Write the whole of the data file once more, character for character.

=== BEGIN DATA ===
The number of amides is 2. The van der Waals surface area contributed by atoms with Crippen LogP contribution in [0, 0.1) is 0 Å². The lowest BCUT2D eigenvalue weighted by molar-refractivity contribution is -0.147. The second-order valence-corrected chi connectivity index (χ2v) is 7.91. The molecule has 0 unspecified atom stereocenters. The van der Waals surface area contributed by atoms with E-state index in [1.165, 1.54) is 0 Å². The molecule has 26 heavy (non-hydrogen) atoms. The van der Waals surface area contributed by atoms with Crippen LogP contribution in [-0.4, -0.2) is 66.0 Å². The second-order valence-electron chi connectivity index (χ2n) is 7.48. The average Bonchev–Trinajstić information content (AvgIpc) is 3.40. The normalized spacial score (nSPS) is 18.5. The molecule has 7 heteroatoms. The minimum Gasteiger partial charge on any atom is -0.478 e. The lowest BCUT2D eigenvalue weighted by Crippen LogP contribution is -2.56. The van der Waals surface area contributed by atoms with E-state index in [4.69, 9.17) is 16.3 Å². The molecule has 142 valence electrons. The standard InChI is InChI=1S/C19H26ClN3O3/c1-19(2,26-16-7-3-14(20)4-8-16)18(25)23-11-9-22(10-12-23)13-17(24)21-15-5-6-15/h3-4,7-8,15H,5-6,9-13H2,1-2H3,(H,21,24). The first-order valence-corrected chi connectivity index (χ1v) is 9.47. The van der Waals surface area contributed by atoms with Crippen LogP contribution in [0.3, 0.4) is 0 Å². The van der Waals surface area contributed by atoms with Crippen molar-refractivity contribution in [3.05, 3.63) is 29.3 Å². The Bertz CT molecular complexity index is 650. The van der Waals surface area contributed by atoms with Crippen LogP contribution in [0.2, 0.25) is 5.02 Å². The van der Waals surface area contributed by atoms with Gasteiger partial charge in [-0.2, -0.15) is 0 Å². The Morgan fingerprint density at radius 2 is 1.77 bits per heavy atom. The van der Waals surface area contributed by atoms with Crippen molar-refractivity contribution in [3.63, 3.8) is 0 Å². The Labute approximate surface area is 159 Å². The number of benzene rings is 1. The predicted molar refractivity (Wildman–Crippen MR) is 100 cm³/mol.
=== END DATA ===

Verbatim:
The number of amides is 2. The van der Waals surface area contributed by atoms with Crippen LogP contribution in [0, 0.1) is 0 Å². The lowest BCUT2D eigenvalue weighted by molar-refractivity contribution is -0.147. The second-order valence-corrected chi connectivity index (χ2v) is 7.91. The molecule has 0 unspecified atom stereocenters. The van der Waals surface area contributed by atoms with E-state index in [1.165, 1.54) is 0 Å². The molecule has 26 heavy (non-hydrogen) atoms. The van der Waals surface area contributed by atoms with Crippen LogP contribution in [-0.4, -0.2) is 66.0 Å². The second-order valence-electron chi connectivity index (χ2n) is 7.48. The average Bonchev–Trinajstić information content (AvgIpc) is 3.40. The normalized spacial score (nSPS) is 18.5. The molecule has 7 heteroatoms. The minimum Gasteiger partial charge on any atom is -0.478 e. The lowest BCUT2D eigenvalue weighted by Crippen LogP contribution is -2.56. The van der Waals surface area contributed by atoms with E-state index in [4.69, 9.17) is 16.3 Å². The molecule has 142 valence electrons. The standard InChI is InChI=1S/C19H26ClN3O3/c1-19(2,26-16-7-3-14(20)4-8-16)18(25)23-11-9-22(10-12-23)13-17(24)21-15-5-6-15/h3-4,7-8,15H,5-6,9-13H2,1-2H3,(H,21,24). The first-order valence-corrected chi connectivity index (χ1v) is 9.47. The van der Waals surface area contributed by atoms with Crippen LogP contribution in [0.3, 0.4) is 0 Å². The van der Waals surface area contributed by atoms with Crippen molar-refractivity contribution in [3.05, 3.63) is 29.3 Å². The Bertz CT molecular complexity index is 650. The van der Waals surface area contributed by atoms with Crippen LogP contribution in [0.2, 0.25) is 5.02 Å². The van der Waals surface area contributed by atoms with Gasteiger partial charge in [-0.2, -0.15) is 0 Å². The Morgan fingerprint density at radius 2 is 1.77 bits per heavy atom. The van der Waals surface area contributed by atoms with Crippen molar-refractivity contribution in [3.63, 3.8) is 0 Å². The Labute approximate surface area is 159 Å². The number of benzene rings is 1. The predicted molar refractivity (Wildman–Crippen MR) is 100 cm³/mol.